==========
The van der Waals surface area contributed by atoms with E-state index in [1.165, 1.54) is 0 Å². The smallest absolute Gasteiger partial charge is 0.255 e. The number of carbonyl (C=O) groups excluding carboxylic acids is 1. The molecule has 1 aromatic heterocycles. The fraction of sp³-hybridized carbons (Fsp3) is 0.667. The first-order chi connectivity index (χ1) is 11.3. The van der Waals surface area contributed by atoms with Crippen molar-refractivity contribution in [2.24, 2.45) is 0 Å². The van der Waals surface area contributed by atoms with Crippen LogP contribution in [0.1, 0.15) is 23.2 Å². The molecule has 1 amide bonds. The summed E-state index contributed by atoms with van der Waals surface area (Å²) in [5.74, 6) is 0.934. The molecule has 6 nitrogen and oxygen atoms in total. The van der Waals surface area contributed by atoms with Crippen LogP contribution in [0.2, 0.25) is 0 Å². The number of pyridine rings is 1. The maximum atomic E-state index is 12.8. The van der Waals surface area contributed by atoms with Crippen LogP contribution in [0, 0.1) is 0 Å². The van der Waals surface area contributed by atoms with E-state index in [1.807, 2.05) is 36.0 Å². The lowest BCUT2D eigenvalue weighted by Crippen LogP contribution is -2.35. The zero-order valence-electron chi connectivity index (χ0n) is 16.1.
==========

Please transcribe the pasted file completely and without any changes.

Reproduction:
The van der Waals surface area contributed by atoms with E-state index in [1.165, 1.54) is 0 Å². The smallest absolute Gasteiger partial charge is 0.255 e. The number of carbonyl (C=O) groups excluding carboxylic acids is 1. The molecule has 1 aromatic heterocycles. The fraction of sp³-hybridized carbons (Fsp3) is 0.667. The first-order chi connectivity index (χ1) is 11.3. The van der Waals surface area contributed by atoms with Crippen molar-refractivity contribution in [2.24, 2.45) is 0 Å². The van der Waals surface area contributed by atoms with Crippen LogP contribution in [0.1, 0.15) is 23.2 Å². The molecule has 1 amide bonds. The summed E-state index contributed by atoms with van der Waals surface area (Å²) in [5.74, 6) is 0.934. The molecule has 6 nitrogen and oxygen atoms in total. The van der Waals surface area contributed by atoms with Crippen LogP contribution in [0.2, 0.25) is 0 Å². The number of pyridine rings is 1. The maximum atomic E-state index is 12.8. The van der Waals surface area contributed by atoms with Crippen LogP contribution in [0, 0.1) is 0 Å². The van der Waals surface area contributed by atoms with E-state index in [1.807, 2.05) is 36.0 Å². The lowest BCUT2D eigenvalue weighted by Crippen LogP contribution is -2.35. The zero-order valence-electron chi connectivity index (χ0n) is 16.1.